The hills around Taupo are incessant. You climb 1,700m plus without ever going higher than 600m above sea level or below 350m. Each one saps a bit of strength. We reached Kuratau quickly though. That climb was good for me. I went up second wheel behind the aptly named Aaron Strong without too much difficulty, grabbing a bottle and appreciating the support of Tristan and Jules on the side of the road.
Hatepe was the next obstacle after the long flat section after Kuratau. We got no time checks during this period which told me we had a good gap. I found out later it was 10 minutes plus. Everyone knew this would be the place that it would go, being the last major obstacle on the course. After a nervous approach, with people jettisoning water, bottles and even food to cut the weight, Jeremy Yates launched the first major attack taking five others with him. I hesitated a moment too long, with hindsight my lack of confidence in the presence of these others probably caused this. The normal go they’re hurting was replaced by hold on. I found myself in a chase group of five. Upfront were Yates, Mike Northey, Tim Gudsell, Joe Cooper, Aaron Strong and Patrick Bevin. Behind I was chasing with Roman Van Uden, Glen Chadwick, Justin Kerr and Michael Vink. Greg Marfell, Peter Latham and Sam Bewley had fallen further behind on the climb.
Over the top and along the flat approach to Taupo the five of us chased hard to closed the gap, succeeding just before the airport climb after taking advantage of the convoy at the very end. I’m in at the kill, stay calm, use the teams, you have a chance.
Pure Black were keen to shut it down, with 3 versus 8 much better odds than 1 versus 5. Roman attacked with Justin Kerr as soon as we bridged. I thought about going but recalled that there were still 9km to go. Subway will shut down the move. When your solo in a group with teams represented you have to gamble a touch as it is too hard to follow everything. There were still 3 Pure Blacks and 2 Subways.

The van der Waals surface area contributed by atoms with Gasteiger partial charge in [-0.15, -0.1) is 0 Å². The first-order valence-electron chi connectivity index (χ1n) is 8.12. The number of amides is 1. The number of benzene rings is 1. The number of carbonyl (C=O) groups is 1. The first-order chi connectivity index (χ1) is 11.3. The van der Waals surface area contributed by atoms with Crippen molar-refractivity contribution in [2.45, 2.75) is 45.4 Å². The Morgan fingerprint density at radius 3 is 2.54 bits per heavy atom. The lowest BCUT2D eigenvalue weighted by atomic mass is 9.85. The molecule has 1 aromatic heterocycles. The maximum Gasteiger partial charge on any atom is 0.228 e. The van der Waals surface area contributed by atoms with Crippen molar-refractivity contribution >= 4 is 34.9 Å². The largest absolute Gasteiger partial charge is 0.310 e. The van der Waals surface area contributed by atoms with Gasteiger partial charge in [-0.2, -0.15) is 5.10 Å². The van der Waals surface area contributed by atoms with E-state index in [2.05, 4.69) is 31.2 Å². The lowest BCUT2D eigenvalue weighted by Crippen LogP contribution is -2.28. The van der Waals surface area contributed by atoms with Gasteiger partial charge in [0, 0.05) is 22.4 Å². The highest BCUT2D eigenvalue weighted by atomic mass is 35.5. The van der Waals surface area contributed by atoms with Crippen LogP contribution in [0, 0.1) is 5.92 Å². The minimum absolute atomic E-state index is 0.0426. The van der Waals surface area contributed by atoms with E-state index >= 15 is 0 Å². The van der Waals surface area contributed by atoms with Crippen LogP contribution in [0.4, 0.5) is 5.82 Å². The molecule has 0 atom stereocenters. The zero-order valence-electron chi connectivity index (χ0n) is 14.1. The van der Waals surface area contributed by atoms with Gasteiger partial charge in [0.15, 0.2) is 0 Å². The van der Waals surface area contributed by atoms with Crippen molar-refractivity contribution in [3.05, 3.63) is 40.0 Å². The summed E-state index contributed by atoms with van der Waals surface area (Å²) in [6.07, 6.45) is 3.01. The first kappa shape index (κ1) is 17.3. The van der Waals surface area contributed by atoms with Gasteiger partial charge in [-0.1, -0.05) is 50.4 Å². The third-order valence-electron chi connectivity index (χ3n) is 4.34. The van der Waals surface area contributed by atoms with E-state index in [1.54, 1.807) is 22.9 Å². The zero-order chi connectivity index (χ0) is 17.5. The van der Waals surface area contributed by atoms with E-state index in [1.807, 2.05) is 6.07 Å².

A few moves followed, with lulls and sprints and the looking at each other that comes with a flat run in at the end of a long race. Roman and Justin stayed tantalisingly close but still ahead as the line moved closer and closer. It’s not up to me to chase it down. Unfortunately for me, there was too much looking and not enough sprinting and it became clear the lead two would take the major silverware.
Round the final bend and we lined up for the sprint for third. I rolled in mid group for seventh, with Roman winning a few seconds ahead. Justin Kerr and Patrick Bevin rounded out the podium. All in all I was really happy with the result, perhaps rueing my slight lack of confidence at some key moments, although in the end it didn’t matter too much. Both first and second places were filled by riders that, like me, were caught on the wrong side of the split over Hatepe.
The main bunch rolled in a few minutes after us with Greg, Mike and Dan there. Chris came in in the next bunch, having been shelled after following a move early in the race. This to me is the very essence of teamwork, as his effort (as with the others’) allowed me to rest early on knowing Wheelworks was represent in the move.
In the Woman’s race Janine performed brilliantly, meeting her pre race goals and finishing 17th in another quality field. I’ll leave her to tell that story.
The rest of the day was very enjoyable. The prize giving was held in beautiful weather and was very entertaining. No car though. A special “shout out” to the guy hyping up the BMX guys. What a legend. Although I’m not sure that the crowd knew what to make of his obvious talents. A team barbeque rounded out the day.
John-Joe Fraser deserves a special mention also, completing the solo as a tribute to his wife Patricia who was killed training for the event. He received a deserved standing ovation when collecting his award and spoke with unbelievable composure during what was an obviously emotional moment. The guts and courage he showed makes completing a bike race look trivial.
CHECK OUT THE STATS: